Joseph Grillo, an abutter to the project, said he is in negotiations with Agassi about the traffic in and out of the proposed building.

Erik Hammarlund, another abutter to the project, said this was an extraordinarily large building. 

“It’s both inappropriate for the site generally, sets a poor precedent for the town of Vineyard Haven and future development,” he said. “It looks like something that would reasonably belong next to a large mill near a factory, but not so much quite next to Veterans Memorial Park.”

The public hearing was continued to Nov. 4. 

“There’s a lot of stuff in flux here, and we need a definitive plan before we can decide on an application,” commissioner Douglas Sederholm said.


  1. A developer who lists his address as the Vineyard Haven post office is, I hope, a major red flag! And that’s just the tip of what’s wrong with this project.

  2. Before any approval moves forward, sets of real plans need to be looked at by all town entities inclusive of Tisbury Building Dept. Waste Water, Tisbury Historical, Water Dept., Conservation, police, fire department then others like the MVC, Conservation Comm. There should be traffic studies, historical significance determinations, access to Veterans Park, how does this fit into bike routes and so much more.
    So far the designer has not done his/her/their due diligence in following the Bye Laws of the Business District Zoning for Tisbury. This representation drawing looks like other drawings at this scale when in reality it is very different. The building will be overpowering for the sight and overwhelming to the buildings to either side. In all it is better suited for a larger town or city of similar.
    To add, there will be parked cars leaching oil, grease, antifreeze, waste management trucks coming onto the site. Conservationist must demand the protect from any leaching/water run off, noise and other problems that have yet to be addressed by the designer and engineers.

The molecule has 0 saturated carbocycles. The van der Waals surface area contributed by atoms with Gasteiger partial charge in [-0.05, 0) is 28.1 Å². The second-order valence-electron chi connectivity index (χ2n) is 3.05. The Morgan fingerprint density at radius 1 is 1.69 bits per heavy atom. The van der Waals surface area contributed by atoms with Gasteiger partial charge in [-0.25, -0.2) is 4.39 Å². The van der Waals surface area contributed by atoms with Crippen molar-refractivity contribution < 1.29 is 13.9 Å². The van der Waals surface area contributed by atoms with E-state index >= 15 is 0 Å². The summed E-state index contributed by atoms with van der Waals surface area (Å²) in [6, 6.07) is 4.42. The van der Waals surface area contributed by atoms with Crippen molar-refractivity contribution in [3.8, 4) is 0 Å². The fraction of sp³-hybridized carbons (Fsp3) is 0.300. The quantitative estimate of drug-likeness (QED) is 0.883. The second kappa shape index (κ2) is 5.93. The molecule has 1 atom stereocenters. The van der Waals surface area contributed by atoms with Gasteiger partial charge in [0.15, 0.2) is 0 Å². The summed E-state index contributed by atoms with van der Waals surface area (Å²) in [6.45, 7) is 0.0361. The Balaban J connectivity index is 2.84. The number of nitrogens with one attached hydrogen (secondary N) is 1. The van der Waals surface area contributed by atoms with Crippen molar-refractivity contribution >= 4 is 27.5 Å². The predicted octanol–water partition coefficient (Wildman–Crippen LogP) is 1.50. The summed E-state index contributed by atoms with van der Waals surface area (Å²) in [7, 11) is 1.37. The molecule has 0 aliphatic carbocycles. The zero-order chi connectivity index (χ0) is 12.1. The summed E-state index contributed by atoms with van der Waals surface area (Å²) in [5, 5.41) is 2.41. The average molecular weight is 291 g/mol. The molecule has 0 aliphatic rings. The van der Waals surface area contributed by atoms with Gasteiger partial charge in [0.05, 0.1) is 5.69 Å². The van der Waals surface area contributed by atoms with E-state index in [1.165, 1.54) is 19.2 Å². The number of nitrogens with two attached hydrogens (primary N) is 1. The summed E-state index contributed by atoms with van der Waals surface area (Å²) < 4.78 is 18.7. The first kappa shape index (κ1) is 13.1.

These preliminary drawings are incomplete to even put forward for discussion as they appear to be for the solicitation of random comments.

  3. I have noticed that while Tisbury is not “boarded up” by any means, there are some vacant retail spaces in town.
    At the same time, I have noticed that virtually everywhere I go, there is a shortage of employees to provide for the customers they have.
    This development would add 7 retail or office spaces .
    I don’t want to sound short sighted, as I know things change.. but do we really need 7 more retail/office spaces ? What are they going to sell / do ?
    At the same time,
    I don’t want to sound far sighted, as I know things change.. but do we really need 7 more retail/office spaces ? What are they going to sell / do ?
    This is the kind of development that produces a Pavlovian response form the town officials in the hope of increasing the tax base.
    But it doesn’t always work out the way they hope.
    We can be sure the developer will make money–
    We can also be sure that some young bright eyed aspiring entrepreneurs will loose their shirts chasing a dream while renting these back ally spaces.
    I find it somewhat offensive to the sensibilities of the community that the developers point out that this proposal will provide 21 parking spaces and space for 15 bicycles–we already have that — they are building this on an existing parking lot ! I raised a child here– I have parked there with both my car and my bicycle while I watched soccer games in Veterans Park.
    Will the next generation of parents be afforded that convenience, or will these spots be reserved for the tenants? Yeah, I know that’s not really a question.
    The one possible good point here is some housing. With 2 — let me spell that out– TWO affordable housing units–

    I think the selectpersons, the planning board , the building, water, sewer, electrical officials and any other town officials with any interest in this, as well as the general public should take a good look at this one.

  4. The artist’s drawing reminds me of old factory/warehouse building in old photos of Chicago Or Boston.

  5. Did the developer do his research? The building owners were unable to rent out those office spaces to capacity for years, and the office supply retail store could not make a profit hence the decision to sell. But half a dozen underground shops is a good idea?